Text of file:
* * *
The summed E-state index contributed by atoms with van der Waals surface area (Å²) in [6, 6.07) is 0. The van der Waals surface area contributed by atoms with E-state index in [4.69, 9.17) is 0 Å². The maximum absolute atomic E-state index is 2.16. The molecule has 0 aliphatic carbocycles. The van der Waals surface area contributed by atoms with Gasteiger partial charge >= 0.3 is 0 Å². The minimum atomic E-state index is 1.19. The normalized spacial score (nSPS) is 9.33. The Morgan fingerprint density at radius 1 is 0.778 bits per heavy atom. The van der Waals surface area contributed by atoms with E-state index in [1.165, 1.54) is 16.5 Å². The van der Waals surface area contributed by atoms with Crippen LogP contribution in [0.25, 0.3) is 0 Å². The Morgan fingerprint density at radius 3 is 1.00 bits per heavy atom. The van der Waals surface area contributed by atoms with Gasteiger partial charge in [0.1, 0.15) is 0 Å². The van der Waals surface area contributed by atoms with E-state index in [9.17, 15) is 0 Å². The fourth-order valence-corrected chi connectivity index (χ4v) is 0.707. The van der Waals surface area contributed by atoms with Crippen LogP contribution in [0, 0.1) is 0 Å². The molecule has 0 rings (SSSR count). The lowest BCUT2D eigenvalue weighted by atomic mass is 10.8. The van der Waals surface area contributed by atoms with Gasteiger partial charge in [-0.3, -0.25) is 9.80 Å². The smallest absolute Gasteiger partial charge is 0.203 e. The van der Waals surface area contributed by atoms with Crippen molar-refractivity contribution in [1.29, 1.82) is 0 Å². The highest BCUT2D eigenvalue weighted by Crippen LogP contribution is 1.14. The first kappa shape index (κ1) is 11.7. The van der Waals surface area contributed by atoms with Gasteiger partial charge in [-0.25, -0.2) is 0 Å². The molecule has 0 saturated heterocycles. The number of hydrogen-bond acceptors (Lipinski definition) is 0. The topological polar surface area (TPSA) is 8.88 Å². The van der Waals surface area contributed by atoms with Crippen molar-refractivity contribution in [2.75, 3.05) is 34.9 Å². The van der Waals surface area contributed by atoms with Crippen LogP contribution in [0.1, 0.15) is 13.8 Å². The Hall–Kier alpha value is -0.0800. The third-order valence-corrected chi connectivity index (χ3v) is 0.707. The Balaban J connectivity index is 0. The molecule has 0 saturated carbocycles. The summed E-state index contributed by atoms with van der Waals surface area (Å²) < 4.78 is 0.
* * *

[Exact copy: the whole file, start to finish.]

The summed E-state index contributed by atoms with van der Waals surface area (Å²) in [6, 6.07) is 0. The van der Waals surface area contributed by atoms with E-state index in [4.69, 9.17) is 0 Å². The maximum absolute atomic E-state index is 2.16. The molecule has 0 aliphatic carbocycles. The van der Waals surface area contributed by atoms with Gasteiger partial charge >= 0.3 is 0 Å². The minimum atomic E-state index is 1.19. The normalized spacial score (nSPS) is 9.33. The Morgan fingerprint density at radius 1 is 0.778 bits per heavy atom. The van der Waals surface area contributed by atoms with E-state index in [1.165, 1.54) is 16.5 Å². The van der Waals surface area contributed by atoms with Crippen LogP contribution in [0.25, 0.3) is 0 Å². The Morgan fingerprint density at radius 3 is 1.00 bits per heavy atom. The van der Waals surface area contributed by atoms with Gasteiger partial charge in [0.1, 0.15) is 0 Å². The van der Waals surface area contributed by atoms with E-state index in [9.17, 15) is 0 Å². The fourth-order valence-corrected chi connectivity index (χ4v) is 0.707. The van der Waals surface area contributed by atoms with Crippen LogP contribution in [0, 0.1) is 0 Å². The molecule has 0 rings (SSSR count). The lowest BCUT2D eigenvalue weighted by atomic mass is 10.8. The van der Waals surface area contributed by atoms with Gasteiger partial charge in [-0.3, -0.25) is 9.80 Å². The smallest absolute Gasteiger partial charge is 0.203 e. The van der Waals surface area contributed by atoms with Crippen molar-refractivity contribution in [1.29, 1.82) is 0 Å². The highest BCUT2D eigenvalue weighted by Crippen LogP contribution is 1.14. The first kappa shape index (κ1) is 11.7. The van der Waals surface area contributed by atoms with Gasteiger partial charge in [-0.25, -0.2) is 0 Å². The molecule has 0 saturated heterocycles. The number of hydrogen-bond acceptors (Lipinski definition) is 0. The topological polar surface area (TPSA) is 8.88 Å². The van der Waals surface area contributed by atoms with Crippen molar-refractivity contribution in [2.75, 3.05) is 34.9 Å². The van der Waals surface area contributed by atoms with Crippen LogP contribution in [0.1, 0.15) is 13.8 Å². The Hall–Kier alpha value is -0.0800. The third-order valence-corrected chi connectivity index (χ3v) is 0.707. The Balaban J connectivity index is 0. The molecule has 0 saturated carbocycles. The summed E-state index contributed by atoms with van der Waals surface area (Å²) < 4.78 is 0.